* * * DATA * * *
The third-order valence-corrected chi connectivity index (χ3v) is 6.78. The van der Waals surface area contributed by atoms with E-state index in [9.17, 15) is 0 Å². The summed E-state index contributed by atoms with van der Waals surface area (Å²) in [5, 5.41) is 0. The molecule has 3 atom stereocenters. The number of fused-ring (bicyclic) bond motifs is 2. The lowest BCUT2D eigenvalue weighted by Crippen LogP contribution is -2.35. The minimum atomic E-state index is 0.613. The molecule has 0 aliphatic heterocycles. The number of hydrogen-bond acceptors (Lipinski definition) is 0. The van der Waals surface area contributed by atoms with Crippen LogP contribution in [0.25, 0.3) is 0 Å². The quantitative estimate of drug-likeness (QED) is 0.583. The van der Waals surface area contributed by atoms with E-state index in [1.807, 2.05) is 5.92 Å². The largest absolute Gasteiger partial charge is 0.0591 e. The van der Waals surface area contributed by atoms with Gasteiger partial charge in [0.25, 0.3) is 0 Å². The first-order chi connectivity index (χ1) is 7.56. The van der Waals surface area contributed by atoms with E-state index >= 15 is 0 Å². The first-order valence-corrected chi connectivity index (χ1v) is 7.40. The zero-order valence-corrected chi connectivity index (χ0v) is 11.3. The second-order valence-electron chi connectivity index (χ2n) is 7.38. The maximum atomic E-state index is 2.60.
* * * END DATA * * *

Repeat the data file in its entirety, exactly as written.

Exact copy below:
The third-order valence-corrected chi connectivity index (χ3v) is 6.78. The van der Waals surface area contributed by atoms with E-state index in [9.17, 15) is 0 Å². The summed E-state index contributed by atoms with van der Waals surface area (Å²) in [5, 5.41) is 0. The molecule has 3 atom stereocenters. The number of fused-ring (bicyclic) bond motifs is 2. The lowest BCUT2D eigenvalue weighted by Crippen LogP contribution is -2.35. The minimum atomic E-state index is 0.613. The molecule has 0 aliphatic heterocycles. The number of hydrogen-bond acceptors (Lipinski definition) is 0. The van der Waals surface area contributed by atoms with Crippen LogP contribution in [0.25, 0.3) is 0 Å². The quantitative estimate of drug-likeness (QED) is 0.583. The van der Waals surface area contributed by atoms with E-state index in [1.807, 2.05) is 5.92 Å². The largest absolute Gasteiger partial charge is 0.0591 e. The van der Waals surface area contributed by atoms with Gasteiger partial charge in [0.25, 0.3) is 0 Å². The first-order chi connectivity index (χ1) is 7.56. The van der Waals surface area contributed by atoms with E-state index >= 15 is 0 Å². The first-order valence-corrected chi connectivity index (χ1v) is 7.40. The zero-order valence-corrected chi connectivity index (χ0v) is 11.3. The second-order valence-electron chi connectivity index (χ2n) is 7.38. The maximum atomic E-state index is 2.60.